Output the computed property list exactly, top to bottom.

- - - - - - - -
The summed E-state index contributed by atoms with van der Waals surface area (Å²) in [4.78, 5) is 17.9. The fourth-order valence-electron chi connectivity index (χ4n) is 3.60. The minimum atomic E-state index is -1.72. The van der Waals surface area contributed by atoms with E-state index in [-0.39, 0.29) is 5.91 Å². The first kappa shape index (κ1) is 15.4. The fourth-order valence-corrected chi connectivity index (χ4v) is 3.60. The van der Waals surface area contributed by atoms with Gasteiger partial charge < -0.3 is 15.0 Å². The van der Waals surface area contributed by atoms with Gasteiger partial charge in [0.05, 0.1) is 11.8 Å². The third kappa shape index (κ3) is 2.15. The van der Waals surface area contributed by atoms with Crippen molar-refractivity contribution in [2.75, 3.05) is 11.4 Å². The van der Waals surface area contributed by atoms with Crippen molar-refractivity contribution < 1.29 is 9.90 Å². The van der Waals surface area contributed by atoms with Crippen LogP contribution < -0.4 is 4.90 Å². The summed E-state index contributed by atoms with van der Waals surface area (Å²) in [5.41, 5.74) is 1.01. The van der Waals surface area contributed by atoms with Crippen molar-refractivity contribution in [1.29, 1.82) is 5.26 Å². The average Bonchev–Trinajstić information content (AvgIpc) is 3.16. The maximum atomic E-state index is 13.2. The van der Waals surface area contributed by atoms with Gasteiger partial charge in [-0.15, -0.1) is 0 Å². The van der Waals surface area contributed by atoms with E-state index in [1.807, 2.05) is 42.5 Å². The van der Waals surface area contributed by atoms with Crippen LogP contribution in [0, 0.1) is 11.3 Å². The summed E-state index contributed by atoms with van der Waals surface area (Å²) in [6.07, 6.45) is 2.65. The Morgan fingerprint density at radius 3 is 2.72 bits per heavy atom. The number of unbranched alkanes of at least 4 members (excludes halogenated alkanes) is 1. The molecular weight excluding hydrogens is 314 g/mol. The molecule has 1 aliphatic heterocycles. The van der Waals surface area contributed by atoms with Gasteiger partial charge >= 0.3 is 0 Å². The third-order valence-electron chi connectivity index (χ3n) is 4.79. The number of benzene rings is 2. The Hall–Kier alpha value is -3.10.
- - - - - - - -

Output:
The summed E-state index contributed by atoms with van der Waals surface area (Å²) in [4.78, 5) is 17.9. The fourth-order valence-electron chi connectivity index (χ4n) is 3.60. The minimum atomic E-state index is -1.72. The van der Waals surface area contributed by atoms with E-state index in [-0.39, 0.29) is 5.91 Å². The first kappa shape index (κ1) is 15.4. The fourth-order valence-corrected chi connectivity index (χ4v) is 3.60. The van der Waals surface area contributed by atoms with Gasteiger partial charge < -0.3 is 15.0 Å². The van der Waals surface area contributed by atoms with Gasteiger partial charge in [0.05, 0.1) is 11.8 Å². The third kappa shape index (κ3) is 2.15. The van der Waals surface area contributed by atoms with Crippen molar-refractivity contribution in [2.75, 3.05) is 11.4 Å². The van der Waals surface area contributed by atoms with Crippen molar-refractivity contribution < 1.29 is 9.90 Å². The van der Waals surface area contributed by atoms with Crippen LogP contribution < -0.4 is 4.90 Å². The summed E-state index contributed by atoms with van der Waals surface area (Å²) in [5.41, 5.74) is 1.01. The van der Waals surface area contributed by atoms with Crippen molar-refractivity contribution in [1.29, 1.82) is 5.26 Å². The average Bonchev–Trinajstić information content (AvgIpc) is 3.16. The maximum atomic E-state index is 13.2. The van der Waals surface area contributed by atoms with Gasteiger partial charge in [-0.15, -0.1) is 0 Å². The van der Waals surface area contributed by atoms with E-state index in [1.807, 2.05) is 42.5 Å². The van der Waals surface area contributed by atoms with Crippen LogP contribution in [0, 0.1) is 11.3 Å². The summed E-state index contributed by atoms with van der Waals surface area (Å²) in [6.07, 6.45) is 2.65. The Morgan fingerprint density at radius 3 is 2.72 bits per heavy atom. The number of unbranched alkanes of at least 4 members (excludes halogenated alkanes) is 1. The molecular weight excluding hydrogens is 314 g/mol. The molecule has 1 aliphatic heterocycles. The van der Waals surface area contributed by atoms with Gasteiger partial charge >= 0.3 is 0 Å². The third-order valence-electron chi connectivity index (χ3n) is 4.79. The number of benzene rings is 2. The Hall–Kier alpha value is -3.10.